(KXAN) — On April 28, a supercell thunderstorm with a history of producing large hail and an EF-1 tornado dropped a record-setting hailstone in south Texas near Hondo.

The State Climate Extremes Committee (SCEC) met on May 12 to verify and validate observations related to the hailstone. The SCEC reviewed the observational and meteorological evidence, the means and method of measurement, and previously documented stones.

They unanimously agreed that the Hondo hailstone would set the inaugural SCEC record for Texas in four metrics: hailstone diameter, mass/weight, volume, and circumference.

The Insurance Institute for Business and Home Safety (IBHS) determined the following dimensions for the hailstone:

Hailstone Diameter: 6.416 inches
Hailstone Weight: 1.26 pounds
Hailstone Volume: 40.239 cubic inches
Hailstone Circumference: 19.730 inches
(at the maximum cross-sectional diameter)

However, an initial photograph shows the hailstone being slightly larger when it was first collected compared to when it was officially measured eight days later on May 6. This is because the person who found the record hailstone put it in a freezer rather than in a holding container, allowing it to partially melt.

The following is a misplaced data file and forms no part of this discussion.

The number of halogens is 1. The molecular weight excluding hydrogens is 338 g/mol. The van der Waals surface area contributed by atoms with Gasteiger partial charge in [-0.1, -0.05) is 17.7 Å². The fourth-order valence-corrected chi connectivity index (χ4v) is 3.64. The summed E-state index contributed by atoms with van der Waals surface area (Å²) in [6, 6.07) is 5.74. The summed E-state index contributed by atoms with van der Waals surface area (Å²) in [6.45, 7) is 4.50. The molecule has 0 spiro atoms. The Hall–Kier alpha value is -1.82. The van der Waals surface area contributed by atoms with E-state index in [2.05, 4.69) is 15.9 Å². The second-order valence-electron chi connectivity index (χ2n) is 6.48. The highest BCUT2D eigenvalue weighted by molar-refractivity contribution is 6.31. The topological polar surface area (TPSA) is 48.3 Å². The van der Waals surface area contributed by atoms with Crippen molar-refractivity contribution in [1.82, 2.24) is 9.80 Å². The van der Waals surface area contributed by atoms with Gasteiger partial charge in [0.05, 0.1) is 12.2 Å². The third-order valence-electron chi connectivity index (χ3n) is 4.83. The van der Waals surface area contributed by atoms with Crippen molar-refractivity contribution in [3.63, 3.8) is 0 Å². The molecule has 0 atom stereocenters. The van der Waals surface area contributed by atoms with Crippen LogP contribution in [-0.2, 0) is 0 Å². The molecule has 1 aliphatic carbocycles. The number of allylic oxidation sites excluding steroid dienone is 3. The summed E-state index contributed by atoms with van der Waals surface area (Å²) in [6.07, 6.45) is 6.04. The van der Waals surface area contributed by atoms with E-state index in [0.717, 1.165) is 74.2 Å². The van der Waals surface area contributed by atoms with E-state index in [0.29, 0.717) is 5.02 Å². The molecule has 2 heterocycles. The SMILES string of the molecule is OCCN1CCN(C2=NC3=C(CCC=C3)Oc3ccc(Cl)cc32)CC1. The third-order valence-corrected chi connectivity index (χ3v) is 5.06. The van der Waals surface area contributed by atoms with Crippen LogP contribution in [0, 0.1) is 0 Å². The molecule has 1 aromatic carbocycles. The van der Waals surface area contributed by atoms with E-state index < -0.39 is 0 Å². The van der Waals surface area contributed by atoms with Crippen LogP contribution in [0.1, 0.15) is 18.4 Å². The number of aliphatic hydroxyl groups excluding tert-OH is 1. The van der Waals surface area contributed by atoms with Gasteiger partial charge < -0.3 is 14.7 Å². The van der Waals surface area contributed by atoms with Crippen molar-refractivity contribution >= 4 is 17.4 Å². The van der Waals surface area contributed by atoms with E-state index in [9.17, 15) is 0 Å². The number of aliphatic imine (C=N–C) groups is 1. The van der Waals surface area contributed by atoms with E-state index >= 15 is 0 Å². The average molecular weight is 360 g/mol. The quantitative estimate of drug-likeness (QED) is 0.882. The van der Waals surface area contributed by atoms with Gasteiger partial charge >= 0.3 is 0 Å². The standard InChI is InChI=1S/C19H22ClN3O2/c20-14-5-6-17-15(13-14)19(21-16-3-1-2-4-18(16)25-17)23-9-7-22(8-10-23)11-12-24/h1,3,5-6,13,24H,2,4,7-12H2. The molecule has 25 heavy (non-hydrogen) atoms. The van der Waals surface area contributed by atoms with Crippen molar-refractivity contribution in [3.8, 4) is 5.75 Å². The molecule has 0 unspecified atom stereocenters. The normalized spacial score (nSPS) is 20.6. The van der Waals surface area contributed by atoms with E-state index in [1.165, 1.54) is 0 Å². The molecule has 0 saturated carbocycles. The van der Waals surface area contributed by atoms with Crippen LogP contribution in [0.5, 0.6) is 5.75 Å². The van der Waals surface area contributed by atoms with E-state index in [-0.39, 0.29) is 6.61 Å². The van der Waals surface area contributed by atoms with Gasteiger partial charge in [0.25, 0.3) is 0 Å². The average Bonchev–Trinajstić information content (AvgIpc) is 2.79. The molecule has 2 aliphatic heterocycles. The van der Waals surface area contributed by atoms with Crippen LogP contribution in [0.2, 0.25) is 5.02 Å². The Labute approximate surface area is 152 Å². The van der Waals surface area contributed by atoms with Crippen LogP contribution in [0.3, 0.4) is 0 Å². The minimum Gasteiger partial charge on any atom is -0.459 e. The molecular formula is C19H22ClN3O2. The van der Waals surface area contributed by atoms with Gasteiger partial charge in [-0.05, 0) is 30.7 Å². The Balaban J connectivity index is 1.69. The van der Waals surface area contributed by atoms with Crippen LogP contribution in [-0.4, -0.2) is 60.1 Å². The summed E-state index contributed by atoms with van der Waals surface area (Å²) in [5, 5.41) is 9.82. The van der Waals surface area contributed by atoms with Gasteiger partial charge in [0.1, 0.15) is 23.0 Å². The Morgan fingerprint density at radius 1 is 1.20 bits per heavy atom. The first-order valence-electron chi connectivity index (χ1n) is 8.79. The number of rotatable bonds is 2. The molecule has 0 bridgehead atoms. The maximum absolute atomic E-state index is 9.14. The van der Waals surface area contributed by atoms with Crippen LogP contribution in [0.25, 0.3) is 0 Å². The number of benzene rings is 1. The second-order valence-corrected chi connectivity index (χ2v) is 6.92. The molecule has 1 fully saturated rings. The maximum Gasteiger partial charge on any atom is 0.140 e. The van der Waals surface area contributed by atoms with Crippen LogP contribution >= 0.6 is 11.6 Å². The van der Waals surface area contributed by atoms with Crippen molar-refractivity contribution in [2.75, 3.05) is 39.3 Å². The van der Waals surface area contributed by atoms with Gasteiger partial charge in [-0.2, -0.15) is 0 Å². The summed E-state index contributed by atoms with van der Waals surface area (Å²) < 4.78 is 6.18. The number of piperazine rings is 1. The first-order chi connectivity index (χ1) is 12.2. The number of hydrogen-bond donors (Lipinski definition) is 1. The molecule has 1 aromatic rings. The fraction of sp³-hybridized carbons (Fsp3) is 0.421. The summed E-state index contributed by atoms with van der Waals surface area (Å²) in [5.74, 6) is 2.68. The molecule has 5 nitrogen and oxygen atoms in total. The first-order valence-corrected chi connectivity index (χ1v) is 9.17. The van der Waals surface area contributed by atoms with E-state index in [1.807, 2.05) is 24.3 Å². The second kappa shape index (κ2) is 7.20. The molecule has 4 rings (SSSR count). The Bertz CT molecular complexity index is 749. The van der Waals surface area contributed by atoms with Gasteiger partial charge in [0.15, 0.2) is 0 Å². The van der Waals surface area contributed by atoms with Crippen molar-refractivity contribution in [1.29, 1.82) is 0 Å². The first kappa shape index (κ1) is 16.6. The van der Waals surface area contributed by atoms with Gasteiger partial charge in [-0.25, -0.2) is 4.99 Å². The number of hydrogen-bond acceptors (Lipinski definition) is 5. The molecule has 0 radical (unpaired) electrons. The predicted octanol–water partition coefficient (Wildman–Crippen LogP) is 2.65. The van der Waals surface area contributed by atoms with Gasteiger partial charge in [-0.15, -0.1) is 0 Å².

Amazingly, a potentially bigger hailstone reported to local media was never measured with a ruler, but was estimated to be between 6 to 7 inches in diameter. According to the person who shared the images, it was ultimately used for margaritas. Frozen or on the rocks, we don’t know.

Additional images of hail shared to local media showed rulers with measurements of 5 to 6 inches in diameter, but NWS Austin-San Antonio has been unable to verify the validity of these hailstones, the time they fell, or their location.

Large hailstones from Hondo, TX on April 28, 2021. Picture courtesy of Paulette Schlessiger Pyron and Amber Schlessiger.

Other 3 to 4 inch hailstones were reported throughout the region as well.

Baseball-sized hail from storms near D’Hanis, TX on April 28, 2021. Picture courtesy of Miles Langfeld.

Straight-winds estimated between 65-110 mph caused additional damage along with a reported EF-1 tornado. The combination of high winds and large hail produced extensive damage in Hondo and along U.S. Highway 90.